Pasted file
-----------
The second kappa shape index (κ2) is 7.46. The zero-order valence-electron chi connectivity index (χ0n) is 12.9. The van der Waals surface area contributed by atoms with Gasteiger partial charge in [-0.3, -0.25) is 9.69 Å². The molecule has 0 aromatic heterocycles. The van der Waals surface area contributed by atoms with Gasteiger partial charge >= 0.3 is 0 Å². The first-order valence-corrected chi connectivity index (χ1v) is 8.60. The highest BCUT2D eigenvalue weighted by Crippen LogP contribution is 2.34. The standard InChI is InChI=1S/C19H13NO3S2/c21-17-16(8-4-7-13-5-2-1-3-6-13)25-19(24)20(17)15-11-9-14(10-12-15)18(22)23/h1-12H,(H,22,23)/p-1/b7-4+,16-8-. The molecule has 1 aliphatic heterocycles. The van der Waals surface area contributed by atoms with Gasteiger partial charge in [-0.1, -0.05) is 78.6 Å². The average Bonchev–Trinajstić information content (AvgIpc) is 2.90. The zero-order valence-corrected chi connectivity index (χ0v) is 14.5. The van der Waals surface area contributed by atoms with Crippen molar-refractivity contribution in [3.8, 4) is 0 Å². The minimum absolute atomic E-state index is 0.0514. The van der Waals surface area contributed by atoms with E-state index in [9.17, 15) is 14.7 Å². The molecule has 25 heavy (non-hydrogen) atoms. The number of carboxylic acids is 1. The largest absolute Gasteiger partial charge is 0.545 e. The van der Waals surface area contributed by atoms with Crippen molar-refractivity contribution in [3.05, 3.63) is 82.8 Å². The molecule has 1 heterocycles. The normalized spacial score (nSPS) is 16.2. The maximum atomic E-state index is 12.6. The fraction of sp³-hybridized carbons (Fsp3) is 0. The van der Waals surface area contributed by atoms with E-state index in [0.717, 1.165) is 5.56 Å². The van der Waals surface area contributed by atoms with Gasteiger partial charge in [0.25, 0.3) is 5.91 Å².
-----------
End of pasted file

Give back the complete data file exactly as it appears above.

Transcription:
The second kappa shape index (κ2) is 7.46. The zero-order valence-electron chi connectivity index (χ0n) is 12.9. The van der Waals surface area contributed by atoms with Gasteiger partial charge in [-0.3, -0.25) is 9.69 Å². The molecule has 0 aromatic heterocycles. The van der Waals surface area contributed by atoms with Gasteiger partial charge >= 0.3 is 0 Å². The first-order valence-corrected chi connectivity index (χ1v) is 8.60. The highest BCUT2D eigenvalue weighted by Crippen LogP contribution is 2.34. The standard InChI is InChI=1S/C19H13NO3S2/c21-17-16(8-4-7-13-5-2-1-3-6-13)25-19(24)20(17)15-11-9-14(10-12-15)18(22)23/h1-12H,(H,22,23)/p-1/b7-4+,16-8-. The molecule has 1 aliphatic heterocycles. The van der Waals surface area contributed by atoms with Gasteiger partial charge in [-0.1, -0.05) is 78.6 Å². The average Bonchev–Trinajstić information content (AvgIpc) is 2.90. The zero-order valence-corrected chi connectivity index (χ0v) is 14.5. The van der Waals surface area contributed by atoms with Crippen molar-refractivity contribution in [3.8, 4) is 0 Å². The minimum absolute atomic E-state index is 0.0514. The van der Waals surface area contributed by atoms with E-state index in [9.17, 15) is 14.7 Å². The molecule has 25 heavy (non-hydrogen) atoms. The number of carboxylic acids is 1. The largest absolute Gasteiger partial charge is 0.545 e. The van der Waals surface area contributed by atoms with Crippen molar-refractivity contribution in [3.05, 3.63) is 82.8 Å². The molecule has 1 heterocycles. The normalized spacial score (nSPS) is 16.2. The maximum atomic E-state index is 12.6. The fraction of sp³-hybridized carbons (Fsp3) is 0. The van der Waals surface area contributed by atoms with E-state index in [0.717, 1.165) is 5.56 Å². The van der Waals surface area contributed by atoms with Gasteiger partial charge in [0.25, 0.3) is 5.91 Å².